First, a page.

Theaster Gates (b.1973) is no conventional artist, said Rachel Campbell- Johnston in The Times. A painter, a film-maker, a sculptor, a musician, an architect and a social activist, the Chicagobased polymath has created a “compelling new model of artmaking” that often explores the dark history of racial inequality in America. For this new exhibition, Gates has focused on the story of Malaga, a “tiny island” off the coast of Maine on which “a colony of black and white people” coexisted in “mixedheritage harmony” from the mid-19th century. However, its existence was an affront to the authorities on the mainland, where racial segregation was enforced – and in 1912, Malaga’s residents were evicted to make way for a nevercompleted tourist resort; even the graves were removed. They were left without “homes, jobs or any form of support”. Some ended up in institutions. A century on, Gates examines the plight of the island’s inhabitants with a display that encompasses film, sculpture, installation and archival material. The result is a fascinating show that confirms him as a singularly “ambitious” and “determined” artist.
Gates’s first British show features some “powerful, eye-catching stuff”, said Alastair Sooke in The Daily Telegraph. In one room, we see an “enormous, wedge-shaped sculpture, clad with slate roofing tiles”, memorialising Malaga’s demolished homes. “It has a sombre, funerary presence evoking an ancient ziggurat or pyramid.” Nearby is a neon sign flashing the island’s name, representing what it might have looked like had it ever become a tourist destination. Everything is “faultlessly executed and beautifully appointed”. If I have a criticism of Gates, “it is that he is too elegant, his sensibility too refined for his own good”. Given the subject matter, it all seems rather too tasteful, or, if you were being unkind, just “a touch bland”.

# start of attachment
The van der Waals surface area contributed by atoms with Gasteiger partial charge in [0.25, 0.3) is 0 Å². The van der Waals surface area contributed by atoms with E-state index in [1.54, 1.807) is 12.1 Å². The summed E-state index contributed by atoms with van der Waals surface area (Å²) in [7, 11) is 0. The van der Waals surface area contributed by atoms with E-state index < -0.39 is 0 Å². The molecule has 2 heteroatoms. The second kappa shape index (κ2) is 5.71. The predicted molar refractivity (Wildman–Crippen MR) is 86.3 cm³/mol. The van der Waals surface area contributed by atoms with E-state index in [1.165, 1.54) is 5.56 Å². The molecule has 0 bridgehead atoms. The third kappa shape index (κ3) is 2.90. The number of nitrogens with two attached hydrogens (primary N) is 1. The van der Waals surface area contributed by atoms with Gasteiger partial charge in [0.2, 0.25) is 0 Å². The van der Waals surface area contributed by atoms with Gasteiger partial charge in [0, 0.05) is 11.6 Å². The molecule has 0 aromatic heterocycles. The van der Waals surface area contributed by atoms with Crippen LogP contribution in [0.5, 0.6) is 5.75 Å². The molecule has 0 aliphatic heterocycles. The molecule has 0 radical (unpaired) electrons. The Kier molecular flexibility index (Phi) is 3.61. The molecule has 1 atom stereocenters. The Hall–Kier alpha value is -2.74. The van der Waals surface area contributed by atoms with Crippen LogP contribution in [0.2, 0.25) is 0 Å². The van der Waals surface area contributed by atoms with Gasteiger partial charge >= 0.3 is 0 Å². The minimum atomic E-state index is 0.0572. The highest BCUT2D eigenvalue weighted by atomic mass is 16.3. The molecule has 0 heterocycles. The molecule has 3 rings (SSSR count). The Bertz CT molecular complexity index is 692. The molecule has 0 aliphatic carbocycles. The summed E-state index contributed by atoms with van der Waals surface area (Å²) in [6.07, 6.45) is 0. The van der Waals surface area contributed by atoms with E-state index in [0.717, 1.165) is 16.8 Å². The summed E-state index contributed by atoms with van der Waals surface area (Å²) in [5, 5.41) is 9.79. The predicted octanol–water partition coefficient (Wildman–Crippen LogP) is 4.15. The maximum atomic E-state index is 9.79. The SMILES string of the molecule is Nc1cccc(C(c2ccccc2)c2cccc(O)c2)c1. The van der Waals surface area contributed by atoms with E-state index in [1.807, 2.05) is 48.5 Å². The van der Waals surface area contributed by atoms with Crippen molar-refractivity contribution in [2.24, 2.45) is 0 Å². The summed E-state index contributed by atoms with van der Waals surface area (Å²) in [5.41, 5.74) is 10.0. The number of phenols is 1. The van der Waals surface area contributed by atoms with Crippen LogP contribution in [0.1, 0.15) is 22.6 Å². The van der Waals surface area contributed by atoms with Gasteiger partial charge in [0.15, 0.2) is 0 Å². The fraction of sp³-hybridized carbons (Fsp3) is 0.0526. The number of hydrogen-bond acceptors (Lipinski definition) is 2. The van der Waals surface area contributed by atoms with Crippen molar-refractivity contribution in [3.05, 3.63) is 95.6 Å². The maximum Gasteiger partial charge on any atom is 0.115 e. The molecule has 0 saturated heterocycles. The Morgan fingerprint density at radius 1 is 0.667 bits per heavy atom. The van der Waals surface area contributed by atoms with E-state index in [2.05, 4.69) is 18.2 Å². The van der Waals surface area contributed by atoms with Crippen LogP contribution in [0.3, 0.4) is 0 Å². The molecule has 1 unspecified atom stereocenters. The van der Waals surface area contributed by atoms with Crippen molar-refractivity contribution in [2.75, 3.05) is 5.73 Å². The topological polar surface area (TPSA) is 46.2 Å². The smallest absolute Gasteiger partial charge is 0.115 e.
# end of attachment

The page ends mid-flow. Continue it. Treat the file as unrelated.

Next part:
I disagree, said Waldemar Januszczak in The Sunday Times. Gates endows his art with a remarkable “visual poetry”. One highlight consists of “a forest of wooden plinths”, each topped by an African mask bearing “expressions of calm and anguish”. Better still is a video work that presents various scenes of “black melding into white”: a kissing mixed-race couple; a black dancer removing his white shirt; and a group of mixed-race children grinning through a “wall of innocence”. Gates’s message becomes all the more powerful when we consider that Liverpool’s docks, visible through the gallery’s windows, once controlled most of the British slave trade. This is a powerful and quietly disturbing show.